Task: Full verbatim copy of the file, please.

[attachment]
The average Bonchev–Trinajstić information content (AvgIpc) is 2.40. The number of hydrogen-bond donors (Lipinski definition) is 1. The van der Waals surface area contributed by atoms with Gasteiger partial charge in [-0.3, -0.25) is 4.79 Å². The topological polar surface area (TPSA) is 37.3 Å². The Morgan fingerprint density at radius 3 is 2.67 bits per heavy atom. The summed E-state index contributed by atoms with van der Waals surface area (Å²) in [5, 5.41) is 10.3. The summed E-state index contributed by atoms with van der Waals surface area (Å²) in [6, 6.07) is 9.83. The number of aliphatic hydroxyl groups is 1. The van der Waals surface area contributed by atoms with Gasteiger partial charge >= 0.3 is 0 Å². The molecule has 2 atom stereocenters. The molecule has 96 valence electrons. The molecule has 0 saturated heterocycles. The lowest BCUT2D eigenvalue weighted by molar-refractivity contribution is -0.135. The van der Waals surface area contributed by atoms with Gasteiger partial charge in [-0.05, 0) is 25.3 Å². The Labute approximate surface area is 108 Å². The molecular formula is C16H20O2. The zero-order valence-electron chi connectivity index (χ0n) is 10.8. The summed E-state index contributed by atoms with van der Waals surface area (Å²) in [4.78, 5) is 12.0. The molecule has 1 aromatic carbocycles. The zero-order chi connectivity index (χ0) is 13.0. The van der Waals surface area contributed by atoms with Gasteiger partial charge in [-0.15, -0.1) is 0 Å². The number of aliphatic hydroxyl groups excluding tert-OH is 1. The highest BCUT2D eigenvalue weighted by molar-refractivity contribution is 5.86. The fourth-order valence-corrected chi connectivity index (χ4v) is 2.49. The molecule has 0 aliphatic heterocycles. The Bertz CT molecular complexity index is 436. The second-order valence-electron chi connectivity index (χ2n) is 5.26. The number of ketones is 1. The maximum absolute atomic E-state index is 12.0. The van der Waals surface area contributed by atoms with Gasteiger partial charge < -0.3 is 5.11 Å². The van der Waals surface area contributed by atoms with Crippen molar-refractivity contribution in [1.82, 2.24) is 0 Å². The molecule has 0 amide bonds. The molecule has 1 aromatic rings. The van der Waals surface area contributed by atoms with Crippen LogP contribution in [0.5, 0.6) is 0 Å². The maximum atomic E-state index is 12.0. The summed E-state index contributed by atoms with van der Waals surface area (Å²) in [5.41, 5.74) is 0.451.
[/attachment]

The average Bonchev–Trinajstić information content (AvgIpc) is 2.40. The number of hydrogen-bond donors (Lipinski definition) is 1. The van der Waals surface area contributed by atoms with Gasteiger partial charge in [-0.3, -0.25) is 4.79 Å². The topological polar surface area (TPSA) is 37.3 Å². The Morgan fingerprint density at radius 3 is 2.67 bits per heavy atom. The summed E-state index contributed by atoms with van der Waals surface area (Å²) in [5, 5.41) is 10.3. The summed E-state index contributed by atoms with van der Waals surface area (Å²) in [6, 6.07) is 9.83. The number of aliphatic hydroxyl groups is 1. The van der Waals surface area contributed by atoms with Gasteiger partial charge >= 0.3 is 0 Å². The molecule has 2 atom stereocenters. The molecule has 96 valence electrons. The molecule has 0 saturated heterocycles. The lowest BCUT2D eigenvalue weighted by molar-refractivity contribution is -0.135. The van der Waals surface area contributed by atoms with Gasteiger partial charge in [-0.05, 0) is 25.3 Å². The Labute approximate surface area is 108 Å². The molecular formula is C16H20O2. The zero-order valence-electron chi connectivity index (χ0n) is 10.8. The summed E-state index contributed by atoms with van der Waals surface area (Å²) in [4.78, 5) is 12.0. The molecule has 1 aromatic carbocycles. The zero-order chi connectivity index (χ0) is 13.0. The van der Waals surface area contributed by atoms with Gasteiger partial charge in [-0.15, -0.1) is 0 Å². The number of aliphatic hydroxyl groups excluding tert-OH is 1. The highest BCUT2D eigenvalue weighted by molar-refractivity contribution is 5.86. The fourth-order valence-corrected chi connectivity index (χ4v) is 2.49. The molecule has 0 aliphatic heterocycles. The Bertz CT molecular complexity index is 436. The second-order valence-electron chi connectivity index (χ2n) is 5.26. The number of ketones is 1. The maximum absolute atomic E-state index is 12.0. The van der Waals surface area contributed by atoms with Gasteiger partial charge < -0.3 is 5.11 Å². The van der Waals surface area contributed by atoms with Crippen molar-refractivity contribution in [1.82, 2.24) is 0 Å². The molecule has 0 amide bonds. The molecule has 1 aromatic rings. The van der Waals surface area contributed by atoms with Crippen LogP contribution in [0.5, 0.6) is 0 Å². The maximum atomic E-state index is 12.0. The summed E-state index contributed by atoms with van der Waals surface area (Å²) in [5.41, 5.74) is 0.451.